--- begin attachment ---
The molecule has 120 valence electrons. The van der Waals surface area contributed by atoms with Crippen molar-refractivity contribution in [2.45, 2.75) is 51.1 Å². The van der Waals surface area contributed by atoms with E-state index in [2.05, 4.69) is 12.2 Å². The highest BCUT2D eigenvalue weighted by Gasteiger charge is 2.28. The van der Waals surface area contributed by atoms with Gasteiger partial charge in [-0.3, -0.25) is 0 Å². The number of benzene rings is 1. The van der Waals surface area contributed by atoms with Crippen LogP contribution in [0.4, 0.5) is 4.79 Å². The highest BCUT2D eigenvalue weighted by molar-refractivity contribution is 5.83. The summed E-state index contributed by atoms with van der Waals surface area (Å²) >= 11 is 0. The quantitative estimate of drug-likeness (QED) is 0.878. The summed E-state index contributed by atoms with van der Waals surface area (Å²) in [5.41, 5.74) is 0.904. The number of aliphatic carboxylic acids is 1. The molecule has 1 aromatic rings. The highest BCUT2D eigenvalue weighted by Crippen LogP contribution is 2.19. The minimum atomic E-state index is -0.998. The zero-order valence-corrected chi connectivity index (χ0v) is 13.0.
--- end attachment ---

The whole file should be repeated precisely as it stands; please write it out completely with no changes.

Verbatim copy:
The molecule has 120 valence electrons. The van der Waals surface area contributed by atoms with Crippen molar-refractivity contribution in [2.45, 2.75) is 51.1 Å². The van der Waals surface area contributed by atoms with E-state index in [2.05, 4.69) is 12.2 Å². The highest BCUT2D eigenvalue weighted by Gasteiger charge is 2.28. The van der Waals surface area contributed by atoms with Gasteiger partial charge in [-0.3, -0.25) is 0 Å². The number of benzene rings is 1. The van der Waals surface area contributed by atoms with Crippen LogP contribution in [0.4, 0.5) is 4.79 Å². The highest BCUT2D eigenvalue weighted by molar-refractivity contribution is 5.83. The summed E-state index contributed by atoms with van der Waals surface area (Å²) >= 11 is 0. The quantitative estimate of drug-likeness (QED) is 0.878. The summed E-state index contributed by atoms with van der Waals surface area (Å²) in [5.41, 5.74) is 0.904. The number of aliphatic carboxylic acids is 1. The molecule has 1 aromatic rings. The highest BCUT2D eigenvalue weighted by Crippen LogP contribution is 2.19. The minimum atomic E-state index is -0.998. The zero-order valence-corrected chi connectivity index (χ0v) is 13.0.